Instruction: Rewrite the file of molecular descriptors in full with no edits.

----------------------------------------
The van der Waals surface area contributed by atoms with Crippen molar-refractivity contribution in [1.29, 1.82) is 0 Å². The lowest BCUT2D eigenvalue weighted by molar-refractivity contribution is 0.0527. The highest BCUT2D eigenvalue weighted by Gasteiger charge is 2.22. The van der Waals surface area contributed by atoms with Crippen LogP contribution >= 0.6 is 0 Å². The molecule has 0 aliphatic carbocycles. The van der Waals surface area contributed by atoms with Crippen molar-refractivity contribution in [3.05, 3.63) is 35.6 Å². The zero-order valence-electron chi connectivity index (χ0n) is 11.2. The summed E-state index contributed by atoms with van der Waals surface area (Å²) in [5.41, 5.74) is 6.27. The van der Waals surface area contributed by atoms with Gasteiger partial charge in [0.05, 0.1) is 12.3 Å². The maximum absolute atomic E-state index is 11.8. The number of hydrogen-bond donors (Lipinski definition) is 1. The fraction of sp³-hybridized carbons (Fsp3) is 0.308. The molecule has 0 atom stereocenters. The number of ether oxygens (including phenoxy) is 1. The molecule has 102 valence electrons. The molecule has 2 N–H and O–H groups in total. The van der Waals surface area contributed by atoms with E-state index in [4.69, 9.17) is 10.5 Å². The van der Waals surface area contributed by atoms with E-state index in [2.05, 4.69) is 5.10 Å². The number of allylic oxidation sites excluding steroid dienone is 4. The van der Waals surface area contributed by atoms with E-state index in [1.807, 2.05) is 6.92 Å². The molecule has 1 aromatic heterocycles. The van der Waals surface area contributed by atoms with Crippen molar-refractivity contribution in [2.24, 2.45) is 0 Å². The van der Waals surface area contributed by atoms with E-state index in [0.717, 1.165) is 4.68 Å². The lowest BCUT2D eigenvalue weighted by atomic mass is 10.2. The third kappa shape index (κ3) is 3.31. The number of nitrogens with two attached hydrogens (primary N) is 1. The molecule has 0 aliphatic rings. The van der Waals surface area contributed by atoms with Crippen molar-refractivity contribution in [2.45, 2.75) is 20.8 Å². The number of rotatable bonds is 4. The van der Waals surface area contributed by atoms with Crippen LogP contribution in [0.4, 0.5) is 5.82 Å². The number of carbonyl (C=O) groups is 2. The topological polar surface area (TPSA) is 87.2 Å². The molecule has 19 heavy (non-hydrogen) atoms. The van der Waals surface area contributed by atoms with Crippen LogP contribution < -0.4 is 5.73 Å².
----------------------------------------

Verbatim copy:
The van der Waals surface area contributed by atoms with Crippen molar-refractivity contribution in [1.29, 1.82) is 0 Å². The lowest BCUT2D eigenvalue weighted by molar-refractivity contribution is 0.0527. The highest BCUT2D eigenvalue weighted by Gasteiger charge is 2.22. The van der Waals surface area contributed by atoms with Crippen LogP contribution >= 0.6 is 0 Å². The molecule has 0 aliphatic carbocycles. The van der Waals surface area contributed by atoms with Crippen molar-refractivity contribution in [3.05, 3.63) is 35.6 Å². The zero-order valence-electron chi connectivity index (χ0n) is 11.2. The summed E-state index contributed by atoms with van der Waals surface area (Å²) in [5.41, 5.74) is 6.27. The van der Waals surface area contributed by atoms with Gasteiger partial charge in [0.05, 0.1) is 12.3 Å². The maximum absolute atomic E-state index is 11.8. The number of hydrogen-bond donors (Lipinski definition) is 1. The fraction of sp³-hybridized carbons (Fsp3) is 0.308. The molecule has 0 atom stereocenters. The number of ether oxygens (including phenoxy) is 1. The molecule has 102 valence electrons. The molecule has 2 N–H and O–H groups in total. The van der Waals surface area contributed by atoms with E-state index in [4.69, 9.17) is 10.5 Å². The van der Waals surface area contributed by atoms with E-state index in [2.05, 4.69) is 5.10 Å². The number of allylic oxidation sites excluding steroid dienone is 4. The van der Waals surface area contributed by atoms with E-state index in [1.807, 2.05) is 6.92 Å². The molecule has 1 aromatic heterocycles. The van der Waals surface area contributed by atoms with Crippen molar-refractivity contribution in [2.24, 2.45) is 0 Å². The van der Waals surface area contributed by atoms with E-state index in [0.717, 1.165) is 4.68 Å². The lowest BCUT2D eigenvalue weighted by atomic mass is 10.2. The third kappa shape index (κ3) is 3.31. The number of nitrogens with two attached hydrogens (primary N) is 1. The molecule has 0 aliphatic rings. The van der Waals surface area contributed by atoms with Crippen molar-refractivity contribution in [2.45, 2.75) is 20.8 Å². The number of rotatable bonds is 4. The van der Waals surface area contributed by atoms with Crippen LogP contribution in [0.4, 0.5) is 5.82 Å². The number of carbonyl (C=O) groups is 2. The topological polar surface area (TPSA) is 87.2 Å². The molecule has 19 heavy (non-hydrogen) atoms. The van der Waals surface area contributed by atoms with Crippen LogP contribution < -0.4 is 5.73 Å².